United States: Petroecuador asks Asian clients to show no ties with Gunvor case

Ecuador’s state oil company Petroecuador has asked three of its Asian clients to demonstrate that they were not involved in a bribery scheme linked to commodities trading house Gunvor Group, according to documents seen by Reuters on Friday.

The requests come after a former Gunvor employee early this month pleaded guilty to U.S. charges of bribing Ecuadorean officials to win business with the company. Petroecuador nixed Gunvor from its list of authorized suppliers in response.

In the letters dated April 7, Petroecuador asked China’s Unipec Asia and Petrochina International, as well as Thailand’s PTT International Trading, to produce affidavits confirming that the companies and their employees “did not have anything to do with the possible acts of corruption” involving Geneva-based Gunvor.

“Until the company sends the requested information, they will not be invited to participate in the international tenders for the purchase and sale of hydrocarbons conducted by this public company’s international trade division,” all three letters read.

Unipec, Petrochina and PTT are among Petroecuador’s largest customers, having signed long-term crude supply contracts tied to loans granted to former President Rafael Correa’s government.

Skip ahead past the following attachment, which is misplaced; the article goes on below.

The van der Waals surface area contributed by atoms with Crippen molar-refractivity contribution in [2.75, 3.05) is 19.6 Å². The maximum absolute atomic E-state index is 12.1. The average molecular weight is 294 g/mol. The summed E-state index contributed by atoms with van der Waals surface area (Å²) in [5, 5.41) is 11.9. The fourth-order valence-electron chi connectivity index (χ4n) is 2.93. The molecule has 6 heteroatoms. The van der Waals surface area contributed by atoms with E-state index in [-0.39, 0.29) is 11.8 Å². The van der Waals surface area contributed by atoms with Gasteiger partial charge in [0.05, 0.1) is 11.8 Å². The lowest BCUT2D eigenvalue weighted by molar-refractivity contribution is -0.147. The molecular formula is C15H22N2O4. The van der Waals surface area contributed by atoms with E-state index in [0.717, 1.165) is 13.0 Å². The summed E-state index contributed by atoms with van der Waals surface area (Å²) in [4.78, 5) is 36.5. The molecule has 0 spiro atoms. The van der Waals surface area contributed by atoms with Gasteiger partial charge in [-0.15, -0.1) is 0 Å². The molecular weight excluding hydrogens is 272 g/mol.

In the letters, Petroecuador said that Gunvor’s alleged bribe payments to Ecuadorean officials were made “in exchange for contracts signed by Petroecuador with Asian companies,” without providing further details.

A Petroecuador spokesman said the company had received a response from Petrochina. In an April 13 letter seen by Reuters, Petrochina told Petroecuador it had no involvement with the alleged bribe payments and no corporate relationship with Gunvor.

Neither Petrochina’s parent company Petrochina Co ltd, Unipec’s parent company Sinopec or PTT’s parent company PTT PCL immediately responded to requests for comment from Reuters sent after business hours in China and Thailand on Friday.

The article has been summarised and the original full article can be found at reuters.com

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